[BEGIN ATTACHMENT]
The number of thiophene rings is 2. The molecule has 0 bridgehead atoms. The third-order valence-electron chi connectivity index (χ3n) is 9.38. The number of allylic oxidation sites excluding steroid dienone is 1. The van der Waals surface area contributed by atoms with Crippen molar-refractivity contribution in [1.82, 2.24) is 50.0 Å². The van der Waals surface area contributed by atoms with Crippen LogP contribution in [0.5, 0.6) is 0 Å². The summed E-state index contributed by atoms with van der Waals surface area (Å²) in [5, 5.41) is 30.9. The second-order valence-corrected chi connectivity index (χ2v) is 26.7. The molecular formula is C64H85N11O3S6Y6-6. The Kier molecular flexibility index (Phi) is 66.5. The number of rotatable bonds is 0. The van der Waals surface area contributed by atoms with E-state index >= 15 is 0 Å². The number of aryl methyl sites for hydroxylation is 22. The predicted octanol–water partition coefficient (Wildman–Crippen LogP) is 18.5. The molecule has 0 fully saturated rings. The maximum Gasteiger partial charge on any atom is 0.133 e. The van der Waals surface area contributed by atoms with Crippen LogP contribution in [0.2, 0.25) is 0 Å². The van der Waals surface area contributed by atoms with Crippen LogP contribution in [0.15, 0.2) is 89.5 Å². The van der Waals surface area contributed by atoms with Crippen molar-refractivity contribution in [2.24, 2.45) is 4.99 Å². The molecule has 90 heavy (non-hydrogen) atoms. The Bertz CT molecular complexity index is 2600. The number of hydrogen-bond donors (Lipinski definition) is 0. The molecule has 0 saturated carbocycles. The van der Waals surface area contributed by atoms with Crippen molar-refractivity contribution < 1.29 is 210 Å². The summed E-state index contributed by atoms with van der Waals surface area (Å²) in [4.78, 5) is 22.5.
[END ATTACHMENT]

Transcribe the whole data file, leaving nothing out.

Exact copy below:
The number of thiophene rings is 2. The molecule has 0 bridgehead atoms. The third-order valence-electron chi connectivity index (χ3n) is 9.38. The number of allylic oxidation sites excluding steroid dienone is 1. The van der Waals surface area contributed by atoms with Crippen molar-refractivity contribution in [1.82, 2.24) is 50.0 Å². The van der Waals surface area contributed by atoms with Crippen LogP contribution in [0.5, 0.6) is 0 Å². The summed E-state index contributed by atoms with van der Waals surface area (Å²) in [5, 5.41) is 30.9. The second-order valence-corrected chi connectivity index (χ2v) is 26.7. The molecular formula is C64H85N11O3S6Y6-6. The Kier molecular flexibility index (Phi) is 66.5. The number of rotatable bonds is 0. The van der Waals surface area contributed by atoms with E-state index >= 15 is 0 Å². The number of aryl methyl sites for hydroxylation is 22. The predicted octanol–water partition coefficient (Wildman–Crippen LogP) is 18.5. The molecule has 0 fully saturated rings. The maximum Gasteiger partial charge on any atom is 0.133 e. The van der Waals surface area contributed by atoms with Crippen LogP contribution in [0.2, 0.25) is 0 Å². The van der Waals surface area contributed by atoms with Crippen LogP contribution in [0.15, 0.2) is 89.5 Å². The van der Waals surface area contributed by atoms with Crippen molar-refractivity contribution in [2.24, 2.45) is 4.99 Å². The molecule has 90 heavy (non-hydrogen) atoms. The Bertz CT molecular complexity index is 2600. The number of hydrogen-bond donors (Lipinski definition) is 0. The molecule has 0 saturated carbocycles. The van der Waals surface area contributed by atoms with Crippen molar-refractivity contribution < 1.29 is 210 Å². The summed E-state index contributed by atoms with van der Waals surface area (Å²) in [4.78, 5) is 22.5.